Tuesday, February 19, 2013

Song and Sniffles, Part 2

As promised I am writing about Hunt’s music/speech therapy today. 

We were just a few minutes late. Hunt ran into the class. I tip toed behind him hoping not to slip. It’s been raining and there are wet foot prints on the floor. The children are signing their greeting song.  I take a seat not too far from him. Hunt likes me to be near but still far enough away that he has his own space. I wait with baited breath, hoping Hunt will sing a little in group today.

The mood in the room is different. Oh, I see the founder of the group is here. That may change things a bit. Hunt is not accustomed to seeing her during meeting times. Even though he knows her, he’s still not used to her being here. The other therapist must have an appointment or is out sick today.  That’s okay we’ll just have to adjust.

My eyes pan around the room and I notice the chalk board where the lyrics are written. The lyrics…they’re different this week. Oh no, they changed from the chorus to other lines today. Hunt worked so hard to sing the chorus and now they’re going to go over lyrics he’s not familiar with. Okay, here we go… The piano sounds and the therapist begins to sing. She sings one line and then the children sing. Hunter does not open his mouth. She sings another line and again the children sing. Hunt still does not open his mouth. I can tell by the way he turns his head that he recognizes the song, but he wont open his mouth. I leaned forward and touched him on the shoulder…sing boo-boo. Instead he begins to wipe his eyes. He turns to me and I can see that his eyelashes are a little wet. He’s crying. My heart breaks. How sad this is, to see Hunt take the initiative to work so hard practicing the chorus only to be the caught completely off guard. There are too many differences today.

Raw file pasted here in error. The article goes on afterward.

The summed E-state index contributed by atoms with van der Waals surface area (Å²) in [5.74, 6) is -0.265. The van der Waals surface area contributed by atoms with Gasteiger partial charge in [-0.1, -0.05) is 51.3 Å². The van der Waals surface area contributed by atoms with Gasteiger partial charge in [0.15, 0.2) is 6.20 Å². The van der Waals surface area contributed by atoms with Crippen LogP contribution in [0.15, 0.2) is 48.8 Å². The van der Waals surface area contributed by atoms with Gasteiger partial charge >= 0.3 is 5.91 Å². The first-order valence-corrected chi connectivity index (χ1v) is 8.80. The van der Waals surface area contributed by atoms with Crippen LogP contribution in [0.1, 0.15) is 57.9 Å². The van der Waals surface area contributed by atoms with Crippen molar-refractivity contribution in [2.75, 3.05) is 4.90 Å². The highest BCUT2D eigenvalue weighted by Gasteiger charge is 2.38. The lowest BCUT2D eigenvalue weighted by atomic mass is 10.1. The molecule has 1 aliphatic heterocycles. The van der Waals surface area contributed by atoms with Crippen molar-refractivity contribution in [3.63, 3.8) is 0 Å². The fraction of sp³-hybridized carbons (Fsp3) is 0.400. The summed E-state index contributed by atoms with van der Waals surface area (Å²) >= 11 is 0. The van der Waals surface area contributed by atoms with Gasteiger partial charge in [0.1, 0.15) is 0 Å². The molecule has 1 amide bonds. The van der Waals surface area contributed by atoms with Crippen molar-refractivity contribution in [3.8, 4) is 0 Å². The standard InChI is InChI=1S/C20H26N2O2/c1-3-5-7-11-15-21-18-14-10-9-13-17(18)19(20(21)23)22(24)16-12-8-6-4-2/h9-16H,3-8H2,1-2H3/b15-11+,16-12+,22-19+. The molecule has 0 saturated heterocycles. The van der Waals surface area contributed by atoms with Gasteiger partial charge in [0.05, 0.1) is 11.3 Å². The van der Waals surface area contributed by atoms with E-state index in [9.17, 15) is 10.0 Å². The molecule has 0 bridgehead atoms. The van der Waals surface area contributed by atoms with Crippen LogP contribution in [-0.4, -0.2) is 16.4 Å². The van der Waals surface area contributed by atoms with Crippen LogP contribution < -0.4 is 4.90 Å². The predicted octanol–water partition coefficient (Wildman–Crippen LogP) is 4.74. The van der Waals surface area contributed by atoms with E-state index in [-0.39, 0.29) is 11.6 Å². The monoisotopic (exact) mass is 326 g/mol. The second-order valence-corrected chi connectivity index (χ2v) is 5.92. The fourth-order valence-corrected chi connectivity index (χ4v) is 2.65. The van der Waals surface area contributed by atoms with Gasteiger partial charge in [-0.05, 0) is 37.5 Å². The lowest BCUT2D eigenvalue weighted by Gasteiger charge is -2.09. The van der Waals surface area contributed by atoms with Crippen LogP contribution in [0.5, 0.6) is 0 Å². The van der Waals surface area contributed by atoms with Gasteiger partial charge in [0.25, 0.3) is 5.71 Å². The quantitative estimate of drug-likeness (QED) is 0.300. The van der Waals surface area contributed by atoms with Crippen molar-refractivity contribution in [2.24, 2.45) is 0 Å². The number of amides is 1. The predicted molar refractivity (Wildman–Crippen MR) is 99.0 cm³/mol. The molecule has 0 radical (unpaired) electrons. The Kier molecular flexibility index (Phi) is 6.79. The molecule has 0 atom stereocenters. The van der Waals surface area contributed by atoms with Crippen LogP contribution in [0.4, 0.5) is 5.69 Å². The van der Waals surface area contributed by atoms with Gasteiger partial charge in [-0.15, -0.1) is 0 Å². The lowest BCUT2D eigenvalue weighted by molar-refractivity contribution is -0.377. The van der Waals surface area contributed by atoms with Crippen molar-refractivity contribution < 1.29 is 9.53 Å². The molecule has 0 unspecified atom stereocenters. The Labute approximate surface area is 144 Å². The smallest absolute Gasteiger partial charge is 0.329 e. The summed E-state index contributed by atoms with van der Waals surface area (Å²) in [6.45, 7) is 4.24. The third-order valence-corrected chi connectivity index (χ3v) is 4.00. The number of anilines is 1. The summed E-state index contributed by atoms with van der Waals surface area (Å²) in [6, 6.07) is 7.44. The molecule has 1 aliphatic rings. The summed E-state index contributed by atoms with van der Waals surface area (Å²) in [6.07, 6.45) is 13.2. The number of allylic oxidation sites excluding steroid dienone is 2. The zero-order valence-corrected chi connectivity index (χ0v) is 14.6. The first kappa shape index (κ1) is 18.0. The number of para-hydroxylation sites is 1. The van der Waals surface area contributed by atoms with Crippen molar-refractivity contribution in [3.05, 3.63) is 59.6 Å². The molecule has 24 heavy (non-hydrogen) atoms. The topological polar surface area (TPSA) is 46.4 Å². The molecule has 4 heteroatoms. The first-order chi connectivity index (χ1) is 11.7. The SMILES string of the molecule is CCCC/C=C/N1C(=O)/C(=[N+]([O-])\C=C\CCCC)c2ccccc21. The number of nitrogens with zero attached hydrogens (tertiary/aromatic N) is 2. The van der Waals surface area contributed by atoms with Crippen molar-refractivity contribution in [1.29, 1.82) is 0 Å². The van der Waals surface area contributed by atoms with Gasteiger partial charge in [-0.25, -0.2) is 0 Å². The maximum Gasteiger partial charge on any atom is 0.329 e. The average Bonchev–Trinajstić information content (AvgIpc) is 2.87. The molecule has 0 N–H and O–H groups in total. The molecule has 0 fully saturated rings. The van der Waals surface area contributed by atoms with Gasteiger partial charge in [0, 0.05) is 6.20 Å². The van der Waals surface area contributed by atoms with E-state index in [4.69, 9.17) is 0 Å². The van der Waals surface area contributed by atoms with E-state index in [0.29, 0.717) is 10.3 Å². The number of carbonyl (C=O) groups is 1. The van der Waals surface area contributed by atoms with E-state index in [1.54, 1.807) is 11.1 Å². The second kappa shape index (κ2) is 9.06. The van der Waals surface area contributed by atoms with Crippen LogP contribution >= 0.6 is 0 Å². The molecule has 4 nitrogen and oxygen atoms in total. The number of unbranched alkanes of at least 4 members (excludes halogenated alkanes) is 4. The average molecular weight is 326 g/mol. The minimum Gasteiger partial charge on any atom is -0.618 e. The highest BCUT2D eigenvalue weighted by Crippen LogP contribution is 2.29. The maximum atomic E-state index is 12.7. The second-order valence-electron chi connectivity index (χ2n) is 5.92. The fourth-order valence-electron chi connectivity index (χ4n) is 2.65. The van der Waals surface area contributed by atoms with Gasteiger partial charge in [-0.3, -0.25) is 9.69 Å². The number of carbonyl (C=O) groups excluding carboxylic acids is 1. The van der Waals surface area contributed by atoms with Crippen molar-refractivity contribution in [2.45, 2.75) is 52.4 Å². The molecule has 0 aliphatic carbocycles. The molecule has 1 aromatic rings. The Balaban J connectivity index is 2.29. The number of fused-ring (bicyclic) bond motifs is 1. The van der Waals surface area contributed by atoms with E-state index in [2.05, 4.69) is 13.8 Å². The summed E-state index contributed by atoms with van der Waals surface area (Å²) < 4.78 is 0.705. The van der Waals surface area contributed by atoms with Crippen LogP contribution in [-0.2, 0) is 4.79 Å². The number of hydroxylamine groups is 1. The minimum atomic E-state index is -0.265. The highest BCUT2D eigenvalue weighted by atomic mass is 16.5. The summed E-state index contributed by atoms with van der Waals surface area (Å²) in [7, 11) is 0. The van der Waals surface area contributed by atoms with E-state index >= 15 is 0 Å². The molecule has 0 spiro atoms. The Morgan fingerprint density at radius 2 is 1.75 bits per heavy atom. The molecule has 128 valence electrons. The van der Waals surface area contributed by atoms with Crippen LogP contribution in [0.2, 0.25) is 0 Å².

My heart sank lower and my head dropped. I felt myself getting angry but then…that’s not right. There’s nothing to be angry about. There is no fault here. I look at Hunt and I wonder if he feels bad that his friends know the song better than he does. I shake my head and try not to impose my thoughts upon him. It is enough to know he is sad. I am silenced. I put on a smile and continue encouraging all of the children. My son turns to look at me again and I smile at him. I know he can see the sadness in my eyes. I’ve got to get it together and be strong. This is not the end of the world.

A few minutes go by and I see my son begin to perk up. He’s talking a little, responding to the questions. This is good…very good. Another song begins and my son opens his mouth and he sings a little. What great joy, to hear his beautiful voice among the masses.  Sing boo-boo…sing. My pride erases the sadness that weighed so heavily on my heart. What a relief to see him smile. All is not lost. Hunt’s hard work is not in vein. He sang today. For the first time ever my son sang with other children. It has been a very good day.  

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